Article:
Characterization of Flow Freezing in Small Channels for Ice Valve Applications
Freezing of water flowing through a small channel can be used as an efficient and cost-effective flow control mechanism for microfluidic platforms. Ice valves provide a leak-proof, non-invasive and high-pressure-tolerant method of flow control compared to their conventional micromechanical counterparts. To develop, design and implement ice valves an understanding of the processes and parameters that govern ice formation in small channels is required. The aim of this dissertation is to understand the freezing process of water flowing in small diameter channels and the factors affecting the same, so as to develop a simple physical model that predicts the ice growth process and channel closing time. Further, a stand-alone ice valve formation device is developed that is suitable for implementation in high-pressure microfluidic applications.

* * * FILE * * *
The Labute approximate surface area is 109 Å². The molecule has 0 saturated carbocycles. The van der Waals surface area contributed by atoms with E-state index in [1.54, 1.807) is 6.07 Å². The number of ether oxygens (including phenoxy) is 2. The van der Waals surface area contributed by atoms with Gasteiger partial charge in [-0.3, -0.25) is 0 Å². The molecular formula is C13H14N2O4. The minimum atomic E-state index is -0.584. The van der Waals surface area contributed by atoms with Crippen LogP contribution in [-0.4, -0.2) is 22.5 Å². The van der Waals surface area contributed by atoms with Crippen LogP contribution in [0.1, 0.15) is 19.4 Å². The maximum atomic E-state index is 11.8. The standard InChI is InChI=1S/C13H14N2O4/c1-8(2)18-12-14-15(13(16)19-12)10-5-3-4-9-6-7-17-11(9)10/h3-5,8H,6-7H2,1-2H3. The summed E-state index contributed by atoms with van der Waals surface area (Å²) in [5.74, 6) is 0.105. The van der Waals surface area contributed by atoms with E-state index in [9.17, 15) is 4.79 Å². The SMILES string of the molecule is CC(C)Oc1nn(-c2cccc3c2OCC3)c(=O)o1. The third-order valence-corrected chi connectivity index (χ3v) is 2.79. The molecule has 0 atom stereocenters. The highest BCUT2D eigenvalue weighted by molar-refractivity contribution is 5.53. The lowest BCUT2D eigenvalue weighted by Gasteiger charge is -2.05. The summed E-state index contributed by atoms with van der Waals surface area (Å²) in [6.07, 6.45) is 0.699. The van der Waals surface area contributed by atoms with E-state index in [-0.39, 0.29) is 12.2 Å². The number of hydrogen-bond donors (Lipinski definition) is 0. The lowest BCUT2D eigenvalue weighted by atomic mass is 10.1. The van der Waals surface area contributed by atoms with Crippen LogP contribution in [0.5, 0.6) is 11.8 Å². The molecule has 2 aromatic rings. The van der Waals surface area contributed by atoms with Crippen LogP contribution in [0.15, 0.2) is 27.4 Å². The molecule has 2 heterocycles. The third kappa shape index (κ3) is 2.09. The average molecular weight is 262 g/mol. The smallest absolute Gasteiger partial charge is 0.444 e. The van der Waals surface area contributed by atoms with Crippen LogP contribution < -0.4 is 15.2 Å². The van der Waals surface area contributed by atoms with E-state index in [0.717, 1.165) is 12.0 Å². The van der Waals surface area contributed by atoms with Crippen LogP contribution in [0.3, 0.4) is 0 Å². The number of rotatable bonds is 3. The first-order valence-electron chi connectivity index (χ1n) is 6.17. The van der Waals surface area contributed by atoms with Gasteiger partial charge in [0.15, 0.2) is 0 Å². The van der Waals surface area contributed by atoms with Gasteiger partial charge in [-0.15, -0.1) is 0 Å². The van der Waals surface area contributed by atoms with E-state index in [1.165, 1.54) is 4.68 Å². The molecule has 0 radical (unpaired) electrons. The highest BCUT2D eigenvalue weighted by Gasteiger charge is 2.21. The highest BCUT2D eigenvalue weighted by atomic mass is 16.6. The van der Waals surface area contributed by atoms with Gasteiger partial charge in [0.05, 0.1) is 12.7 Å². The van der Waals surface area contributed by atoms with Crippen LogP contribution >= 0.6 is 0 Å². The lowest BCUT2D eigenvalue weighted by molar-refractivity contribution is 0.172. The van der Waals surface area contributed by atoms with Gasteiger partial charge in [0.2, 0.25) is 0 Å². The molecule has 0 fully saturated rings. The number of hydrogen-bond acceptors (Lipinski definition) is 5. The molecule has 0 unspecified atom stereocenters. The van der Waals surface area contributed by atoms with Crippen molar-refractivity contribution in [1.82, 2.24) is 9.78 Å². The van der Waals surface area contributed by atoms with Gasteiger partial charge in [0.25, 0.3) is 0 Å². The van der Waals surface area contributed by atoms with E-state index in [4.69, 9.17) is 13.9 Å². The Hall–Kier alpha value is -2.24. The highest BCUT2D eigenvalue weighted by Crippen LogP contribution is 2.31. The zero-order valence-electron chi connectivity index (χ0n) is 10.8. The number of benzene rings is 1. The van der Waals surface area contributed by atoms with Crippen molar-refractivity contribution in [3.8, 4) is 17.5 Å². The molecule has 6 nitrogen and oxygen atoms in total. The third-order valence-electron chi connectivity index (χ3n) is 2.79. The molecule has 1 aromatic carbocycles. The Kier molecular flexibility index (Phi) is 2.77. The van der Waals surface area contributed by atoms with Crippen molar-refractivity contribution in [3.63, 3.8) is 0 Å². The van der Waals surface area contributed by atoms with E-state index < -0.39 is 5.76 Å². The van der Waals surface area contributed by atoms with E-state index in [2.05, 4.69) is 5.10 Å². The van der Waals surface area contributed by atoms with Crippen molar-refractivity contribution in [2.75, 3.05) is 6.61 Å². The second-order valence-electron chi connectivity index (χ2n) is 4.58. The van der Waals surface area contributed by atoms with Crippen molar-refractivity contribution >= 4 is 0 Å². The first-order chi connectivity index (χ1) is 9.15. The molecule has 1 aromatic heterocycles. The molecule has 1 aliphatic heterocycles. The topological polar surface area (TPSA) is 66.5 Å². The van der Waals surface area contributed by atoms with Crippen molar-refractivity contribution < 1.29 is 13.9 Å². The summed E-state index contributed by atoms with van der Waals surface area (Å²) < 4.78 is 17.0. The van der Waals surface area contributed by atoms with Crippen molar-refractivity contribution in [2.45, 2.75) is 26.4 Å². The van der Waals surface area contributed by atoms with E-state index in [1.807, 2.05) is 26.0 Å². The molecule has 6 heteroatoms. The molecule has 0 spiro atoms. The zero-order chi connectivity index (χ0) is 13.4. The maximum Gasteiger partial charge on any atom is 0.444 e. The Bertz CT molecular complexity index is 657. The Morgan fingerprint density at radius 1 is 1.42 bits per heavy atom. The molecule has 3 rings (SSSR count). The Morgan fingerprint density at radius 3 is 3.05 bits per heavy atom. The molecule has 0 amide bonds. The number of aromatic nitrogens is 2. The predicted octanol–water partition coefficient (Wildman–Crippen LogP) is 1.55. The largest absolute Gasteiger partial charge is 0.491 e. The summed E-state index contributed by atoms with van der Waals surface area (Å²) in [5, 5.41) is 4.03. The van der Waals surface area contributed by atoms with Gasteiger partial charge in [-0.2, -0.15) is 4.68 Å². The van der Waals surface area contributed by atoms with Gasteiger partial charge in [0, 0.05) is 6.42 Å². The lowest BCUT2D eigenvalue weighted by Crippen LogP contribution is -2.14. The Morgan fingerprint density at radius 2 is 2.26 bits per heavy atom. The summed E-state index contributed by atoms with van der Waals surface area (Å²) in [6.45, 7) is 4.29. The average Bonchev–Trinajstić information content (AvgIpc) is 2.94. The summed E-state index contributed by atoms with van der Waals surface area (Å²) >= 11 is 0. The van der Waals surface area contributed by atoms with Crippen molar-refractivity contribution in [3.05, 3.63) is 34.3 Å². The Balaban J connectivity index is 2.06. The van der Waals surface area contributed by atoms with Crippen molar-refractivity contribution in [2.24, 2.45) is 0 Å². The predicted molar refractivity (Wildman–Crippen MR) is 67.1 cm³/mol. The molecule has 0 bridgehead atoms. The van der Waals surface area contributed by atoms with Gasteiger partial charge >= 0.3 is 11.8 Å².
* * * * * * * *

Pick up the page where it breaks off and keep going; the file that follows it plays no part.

While ice valves have various advantages over conventional microvalves, their successful implementation is in part hindered due to their long response time. An understanding of the factors that affect the ice growth process during flow freezing in small diameter channels (commonly encountered in microfluidic devices) would allow reduction and control of the response time of ice valves. In this dissertation, freezing in a pressure-driven water flow through a channel is investigated using measurements of external channel wall temperature and flow rate synchronized with high-speed visualization. A test setup is designed and demonstrated to control the external cooling boundary conditions during visualization of the ice formation modes in a small channel; the external wall thermocouple and the water flow rate readings are synchronized with the high-speed images. Firstly, the effect of water flow rate on the freezing process is investigated in a glass channel of 500 m inner diameter in terms of the external wall temperature, the growth duration of different ice modes, and the channel closing time. Freezing initiates as a thin layer of ice dendrites that grows along the inner wall and partially blocks the channel, followed by the formation and inward growth of a solid annular ice layer that leads to complete flow blockage and ultimate channel closure. A simplified analytical model is developed to determine the factors that govern the annular ice growth, and hence the channel closing time. The model identifies the water flow rate and the channel diameter as the two key parameters that govern the channel closing time. For a given channel, the model predicts that the annular ice growth is driven purely by conduction due to the temperature difference between the outer channel wall and the equilibrium ice-water interface. The flow rate affects the initial temperature difference, and thereby has an indirect effect on the annular ice growth. Higher flow rates require a lower wall temperature to initiate ice nucleation and result in faster annular ice growth (and shorter closing times) than at lower flow rates.